Loyola University Maryland

Center for Community Service and Justice (CCSJ)


Tree with text

Teacher and students on lawn

Service-Learning at Loyola University Maryland

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What Service-Learning is:

Service-learning combines academic study and community service to enhance students' learning. It offers students the exciting opportunity to learn about almost any subject in the arts, business, the humanities, and the social and natural sciences by engaging in service as part of their normal coursework. Essential components of service-learning include: learning and service that enhance one another; reciprocal partnership with the community; and meaningful, structured reflection that help students connect their service experiences in the course with the central ideas, hypotheses, theories and methods they are studying.

How it Works:

• Faculty choose community partners for their service-learning courses based on what kinds of service environments connect to the content of the course.  

• Service-learning may be optional or required of all students in a course, depending on the educational, curricular and logistical preferences and needs of the instructor, department, and community partners involved.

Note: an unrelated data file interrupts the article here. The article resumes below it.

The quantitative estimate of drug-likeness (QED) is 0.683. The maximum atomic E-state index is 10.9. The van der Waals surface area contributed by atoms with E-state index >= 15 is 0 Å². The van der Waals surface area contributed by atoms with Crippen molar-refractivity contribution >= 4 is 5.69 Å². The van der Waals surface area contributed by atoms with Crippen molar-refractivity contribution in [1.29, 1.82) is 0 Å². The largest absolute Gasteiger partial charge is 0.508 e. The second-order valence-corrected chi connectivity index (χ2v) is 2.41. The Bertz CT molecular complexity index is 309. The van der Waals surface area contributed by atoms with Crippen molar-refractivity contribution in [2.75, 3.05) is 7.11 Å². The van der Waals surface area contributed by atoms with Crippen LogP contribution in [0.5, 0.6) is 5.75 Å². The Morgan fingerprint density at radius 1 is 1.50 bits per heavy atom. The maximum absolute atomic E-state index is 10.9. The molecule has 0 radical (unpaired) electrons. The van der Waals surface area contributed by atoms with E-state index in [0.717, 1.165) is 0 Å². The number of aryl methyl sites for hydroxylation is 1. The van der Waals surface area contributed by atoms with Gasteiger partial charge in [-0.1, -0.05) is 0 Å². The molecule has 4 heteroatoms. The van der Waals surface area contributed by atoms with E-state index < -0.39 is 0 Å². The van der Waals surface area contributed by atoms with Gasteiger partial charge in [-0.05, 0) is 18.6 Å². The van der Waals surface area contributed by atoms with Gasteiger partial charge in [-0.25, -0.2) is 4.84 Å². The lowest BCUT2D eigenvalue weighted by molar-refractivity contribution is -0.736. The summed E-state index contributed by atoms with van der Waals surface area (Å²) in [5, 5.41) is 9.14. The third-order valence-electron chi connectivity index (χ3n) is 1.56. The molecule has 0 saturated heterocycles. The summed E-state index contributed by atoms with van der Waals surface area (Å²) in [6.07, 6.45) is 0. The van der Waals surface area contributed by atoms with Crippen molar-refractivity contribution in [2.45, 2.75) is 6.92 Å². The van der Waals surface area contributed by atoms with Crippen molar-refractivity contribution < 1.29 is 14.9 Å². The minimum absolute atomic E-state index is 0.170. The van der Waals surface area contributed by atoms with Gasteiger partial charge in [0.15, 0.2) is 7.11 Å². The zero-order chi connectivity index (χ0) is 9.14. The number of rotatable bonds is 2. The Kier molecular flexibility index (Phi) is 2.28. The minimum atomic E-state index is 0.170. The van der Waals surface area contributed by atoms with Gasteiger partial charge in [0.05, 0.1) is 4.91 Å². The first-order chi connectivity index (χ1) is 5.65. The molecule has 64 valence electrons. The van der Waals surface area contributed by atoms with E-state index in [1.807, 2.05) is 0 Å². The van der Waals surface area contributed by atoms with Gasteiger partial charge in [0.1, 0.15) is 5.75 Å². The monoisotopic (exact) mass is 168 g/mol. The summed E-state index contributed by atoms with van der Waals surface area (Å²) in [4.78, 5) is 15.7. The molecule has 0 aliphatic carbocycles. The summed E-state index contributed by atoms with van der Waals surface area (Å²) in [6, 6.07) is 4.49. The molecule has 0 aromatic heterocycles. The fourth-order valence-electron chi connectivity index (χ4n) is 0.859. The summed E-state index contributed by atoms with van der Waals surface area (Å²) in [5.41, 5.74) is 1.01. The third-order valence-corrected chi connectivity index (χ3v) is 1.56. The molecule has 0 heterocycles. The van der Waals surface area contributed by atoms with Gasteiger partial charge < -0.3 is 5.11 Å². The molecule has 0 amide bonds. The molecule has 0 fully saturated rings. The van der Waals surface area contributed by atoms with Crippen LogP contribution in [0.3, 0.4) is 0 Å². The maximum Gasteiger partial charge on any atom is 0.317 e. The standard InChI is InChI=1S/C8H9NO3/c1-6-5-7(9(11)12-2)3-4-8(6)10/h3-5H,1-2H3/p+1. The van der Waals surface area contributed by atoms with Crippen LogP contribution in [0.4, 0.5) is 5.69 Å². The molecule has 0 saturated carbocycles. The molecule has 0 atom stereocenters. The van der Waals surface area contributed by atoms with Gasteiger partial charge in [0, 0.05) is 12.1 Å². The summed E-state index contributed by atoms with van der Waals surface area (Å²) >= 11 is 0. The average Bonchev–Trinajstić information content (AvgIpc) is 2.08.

• Students in service-learning courses generally serve for about 20 hours per semester, or 2 hours per week for 10 weeks.  

• Students can serve via site-based service, such as serving food at a meal program, project-based service, such as creating a promotional video for a partner organization, or a combination of both, depending on the needs of the partner and the objectives of the course.

Benefits of Service-Learning:

Service-learning courses at Loyola contribute to those undergraduate educational aims which promote Jesuit values of justice, diversity, leadership and social responsibility. They challenge students to learn firsthand about their Baltimore community, in addition to democracy, diversity, justice, civil society, social responsibility, leadership and critical thinking.  Service-learning students have opportunities for personal growth, faith development, improved social and communication skills, job training, and exposure to an array of diverse perspectives that exist beyond the confines of campus life.